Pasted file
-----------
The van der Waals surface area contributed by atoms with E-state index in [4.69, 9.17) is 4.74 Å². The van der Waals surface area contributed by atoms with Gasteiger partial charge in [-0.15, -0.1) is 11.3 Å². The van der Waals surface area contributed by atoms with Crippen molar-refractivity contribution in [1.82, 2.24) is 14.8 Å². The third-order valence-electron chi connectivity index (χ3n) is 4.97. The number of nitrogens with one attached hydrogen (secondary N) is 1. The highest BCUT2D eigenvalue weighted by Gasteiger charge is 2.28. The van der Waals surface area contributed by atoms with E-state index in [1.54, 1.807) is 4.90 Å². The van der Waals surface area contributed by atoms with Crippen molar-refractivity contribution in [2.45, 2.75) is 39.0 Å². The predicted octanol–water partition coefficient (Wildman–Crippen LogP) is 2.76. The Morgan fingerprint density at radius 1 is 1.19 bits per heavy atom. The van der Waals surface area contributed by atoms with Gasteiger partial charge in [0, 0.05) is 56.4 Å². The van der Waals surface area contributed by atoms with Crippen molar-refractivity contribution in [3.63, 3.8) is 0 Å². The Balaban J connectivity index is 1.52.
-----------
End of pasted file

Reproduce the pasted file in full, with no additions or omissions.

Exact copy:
The van der Waals surface area contributed by atoms with E-state index in [4.69, 9.17) is 4.74 Å². The van der Waals surface area contributed by atoms with Gasteiger partial charge in [-0.15, -0.1) is 11.3 Å². The van der Waals surface area contributed by atoms with Crippen molar-refractivity contribution in [1.82, 2.24) is 14.8 Å². The third-order valence-electron chi connectivity index (χ3n) is 4.97. The number of nitrogens with one attached hydrogen (secondary N) is 1. The highest BCUT2D eigenvalue weighted by Gasteiger charge is 2.28. The van der Waals surface area contributed by atoms with E-state index in [1.54, 1.807) is 4.90 Å². The van der Waals surface area contributed by atoms with Crippen molar-refractivity contribution in [2.45, 2.75) is 39.0 Å². The predicted octanol–water partition coefficient (Wildman–Crippen LogP) is 2.76. The Morgan fingerprint density at radius 1 is 1.19 bits per heavy atom. The van der Waals surface area contributed by atoms with Gasteiger partial charge in [0, 0.05) is 56.4 Å². The van der Waals surface area contributed by atoms with Crippen molar-refractivity contribution in [3.63, 3.8) is 0 Å². The Balaban J connectivity index is 1.52.